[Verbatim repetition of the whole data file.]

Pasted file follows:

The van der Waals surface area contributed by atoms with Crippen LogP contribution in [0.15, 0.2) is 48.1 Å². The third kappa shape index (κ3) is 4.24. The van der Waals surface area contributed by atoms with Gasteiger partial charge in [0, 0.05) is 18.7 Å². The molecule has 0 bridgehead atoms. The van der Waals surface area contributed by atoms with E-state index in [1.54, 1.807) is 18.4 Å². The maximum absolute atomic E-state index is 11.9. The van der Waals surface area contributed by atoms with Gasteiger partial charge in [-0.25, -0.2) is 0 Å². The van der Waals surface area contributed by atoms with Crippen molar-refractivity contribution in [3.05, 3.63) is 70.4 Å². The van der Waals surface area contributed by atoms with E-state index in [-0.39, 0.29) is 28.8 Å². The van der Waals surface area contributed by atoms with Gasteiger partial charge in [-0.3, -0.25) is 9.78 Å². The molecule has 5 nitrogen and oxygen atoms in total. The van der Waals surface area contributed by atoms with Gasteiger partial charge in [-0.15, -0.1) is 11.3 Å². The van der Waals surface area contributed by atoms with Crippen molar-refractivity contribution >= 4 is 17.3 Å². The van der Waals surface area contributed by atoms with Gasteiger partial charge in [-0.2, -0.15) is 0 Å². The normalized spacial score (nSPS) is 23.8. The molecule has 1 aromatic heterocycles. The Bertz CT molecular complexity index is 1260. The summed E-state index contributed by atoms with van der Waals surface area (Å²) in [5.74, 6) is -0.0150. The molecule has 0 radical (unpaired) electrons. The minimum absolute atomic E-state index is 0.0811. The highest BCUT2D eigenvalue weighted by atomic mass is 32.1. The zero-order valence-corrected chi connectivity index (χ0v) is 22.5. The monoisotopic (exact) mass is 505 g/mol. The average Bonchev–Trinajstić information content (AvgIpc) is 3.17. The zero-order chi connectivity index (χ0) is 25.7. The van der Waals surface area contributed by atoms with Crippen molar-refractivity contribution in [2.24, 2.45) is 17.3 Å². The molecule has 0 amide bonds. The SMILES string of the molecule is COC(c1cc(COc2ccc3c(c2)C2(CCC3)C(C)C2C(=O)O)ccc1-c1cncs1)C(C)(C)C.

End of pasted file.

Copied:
The van der Waals surface area contributed by atoms with Crippen LogP contribution in [0.15, 0.2) is 48.1 Å². The third kappa shape index (κ3) is 4.24. The van der Waals surface area contributed by atoms with Gasteiger partial charge in [0, 0.05) is 18.7 Å². The molecule has 0 bridgehead atoms. The van der Waals surface area contributed by atoms with E-state index in [1.54, 1.807) is 18.4 Å². The maximum absolute atomic E-state index is 11.9. The van der Waals surface area contributed by atoms with Gasteiger partial charge in [-0.25, -0.2) is 0 Å². The van der Waals surface area contributed by atoms with Crippen molar-refractivity contribution in [3.05, 3.63) is 70.4 Å². The van der Waals surface area contributed by atoms with E-state index in [-0.39, 0.29) is 28.8 Å². The van der Waals surface area contributed by atoms with Gasteiger partial charge in [-0.3, -0.25) is 9.78 Å². The molecule has 5 nitrogen and oxygen atoms in total. The van der Waals surface area contributed by atoms with Gasteiger partial charge in [-0.15, -0.1) is 11.3 Å². The van der Waals surface area contributed by atoms with Crippen molar-refractivity contribution >= 4 is 17.3 Å². The van der Waals surface area contributed by atoms with Gasteiger partial charge in [-0.2, -0.15) is 0 Å². The normalized spacial score (nSPS) is 23.8. The molecule has 1 aromatic heterocycles. The Bertz CT molecular complexity index is 1260. The summed E-state index contributed by atoms with van der Waals surface area (Å²) in [5.74, 6) is -0.0150. The molecule has 0 radical (unpaired) electrons. The minimum absolute atomic E-state index is 0.0811. The highest BCUT2D eigenvalue weighted by atomic mass is 32.1. The zero-order valence-corrected chi connectivity index (χ0v) is 22.5. The monoisotopic (exact) mass is 505 g/mol. The average Bonchev–Trinajstić information content (AvgIpc) is 3.17. The zero-order chi connectivity index (χ0) is 25.7. The van der Waals surface area contributed by atoms with Crippen molar-refractivity contribution in [2.24, 2.45) is 17.3 Å². The molecule has 0 amide bonds. The SMILES string of the molecule is COC(c1cc(COc2ccc3c(c2)C2(CCC3)C(C)C2C(=O)O)ccc1-c1cncs1)C(C)(C)C.